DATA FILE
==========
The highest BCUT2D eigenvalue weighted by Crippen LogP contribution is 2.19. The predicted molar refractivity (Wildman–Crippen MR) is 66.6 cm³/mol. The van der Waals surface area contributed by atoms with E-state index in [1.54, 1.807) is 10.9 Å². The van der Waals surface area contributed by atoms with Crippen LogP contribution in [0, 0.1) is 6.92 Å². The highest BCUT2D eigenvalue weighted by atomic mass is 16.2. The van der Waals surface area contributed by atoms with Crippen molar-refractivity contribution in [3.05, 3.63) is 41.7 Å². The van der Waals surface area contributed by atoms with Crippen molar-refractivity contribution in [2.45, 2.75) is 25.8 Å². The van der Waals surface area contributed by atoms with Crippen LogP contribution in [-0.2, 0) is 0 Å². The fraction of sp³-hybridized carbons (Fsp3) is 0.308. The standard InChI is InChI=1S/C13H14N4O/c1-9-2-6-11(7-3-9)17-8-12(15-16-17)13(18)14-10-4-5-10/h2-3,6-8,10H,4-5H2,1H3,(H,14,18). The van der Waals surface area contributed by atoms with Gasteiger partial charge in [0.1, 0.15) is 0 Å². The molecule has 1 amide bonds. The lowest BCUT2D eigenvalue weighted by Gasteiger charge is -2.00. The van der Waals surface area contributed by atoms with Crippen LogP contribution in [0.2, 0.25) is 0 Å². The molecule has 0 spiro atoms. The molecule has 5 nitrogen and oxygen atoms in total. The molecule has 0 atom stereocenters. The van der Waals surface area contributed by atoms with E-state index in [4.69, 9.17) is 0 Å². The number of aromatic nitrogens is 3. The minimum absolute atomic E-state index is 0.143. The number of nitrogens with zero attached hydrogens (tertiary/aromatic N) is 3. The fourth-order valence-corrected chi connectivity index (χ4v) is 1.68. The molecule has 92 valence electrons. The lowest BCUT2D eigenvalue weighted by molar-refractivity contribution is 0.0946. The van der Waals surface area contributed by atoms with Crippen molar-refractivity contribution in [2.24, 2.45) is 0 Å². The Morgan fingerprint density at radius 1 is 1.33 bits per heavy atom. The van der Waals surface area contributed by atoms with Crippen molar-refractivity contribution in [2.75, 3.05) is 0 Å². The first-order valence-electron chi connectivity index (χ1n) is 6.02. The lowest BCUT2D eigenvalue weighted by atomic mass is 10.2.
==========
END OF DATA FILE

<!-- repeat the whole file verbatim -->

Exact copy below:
The highest BCUT2D eigenvalue weighted by Crippen LogP contribution is 2.19. The predicted molar refractivity (Wildman–Crippen MR) is 66.6 cm³/mol. The van der Waals surface area contributed by atoms with E-state index in [1.54, 1.807) is 10.9 Å². The van der Waals surface area contributed by atoms with Crippen LogP contribution in [0, 0.1) is 6.92 Å². The highest BCUT2D eigenvalue weighted by atomic mass is 16.2. The van der Waals surface area contributed by atoms with Crippen molar-refractivity contribution in [3.05, 3.63) is 41.7 Å². The van der Waals surface area contributed by atoms with Crippen molar-refractivity contribution in [2.45, 2.75) is 25.8 Å². The van der Waals surface area contributed by atoms with Crippen LogP contribution in [-0.2, 0) is 0 Å². The fraction of sp³-hybridized carbons (Fsp3) is 0.308. The standard InChI is InChI=1S/C13H14N4O/c1-9-2-6-11(7-3-9)17-8-12(15-16-17)13(18)14-10-4-5-10/h2-3,6-8,10H,4-5H2,1H3,(H,14,18). The van der Waals surface area contributed by atoms with Gasteiger partial charge in [0.1, 0.15) is 0 Å². The molecule has 1 amide bonds. The lowest BCUT2D eigenvalue weighted by Gasteiger charge is -2.00. The van der Waals surface area contributed by atoms with Crippen LogP contribution in [0.2, 0.25) is 0 Å². The molecule has 0 spiro atoms. The molecule has 5 nitrogen and oxygen atoms in total. The molecule has 0 atom stereocenters. The van der Waals surface area contributed by atoms with E-state index in [4.69, 9.17) is 0 Å². The number of aromatic nitrogens is 3. The minimum absolute atomic E-state index is 0.143. The number of nitrogens with zero attached hydrogens (tertiary/aromatic N) is 3. The fourth-order valence-corrected chi connectivity index (χ4v) is 1.68. The molecule has 92 valence electrons. The lowest BCUT2D eigenvalue weighted by molar-refractivity contribution is 0.0946. The van der Waals surface area contributed by atoms with Crippen molar-refractivity contribution in [2.24, 2.45) is 0 Å². The Morgan fingerprint density at radius 1 is 1.33 bits per heavy atom. The van der Waals surface area contributed by atoms with Crippen molar-refractivity contribution in [2.75, 3.05) is 0 Å². The first-order valence-electron chi connectivity index (χ1n) is 6.02. The lowest BCUT2D eigenvalue weighted by atomic mass is 10.2.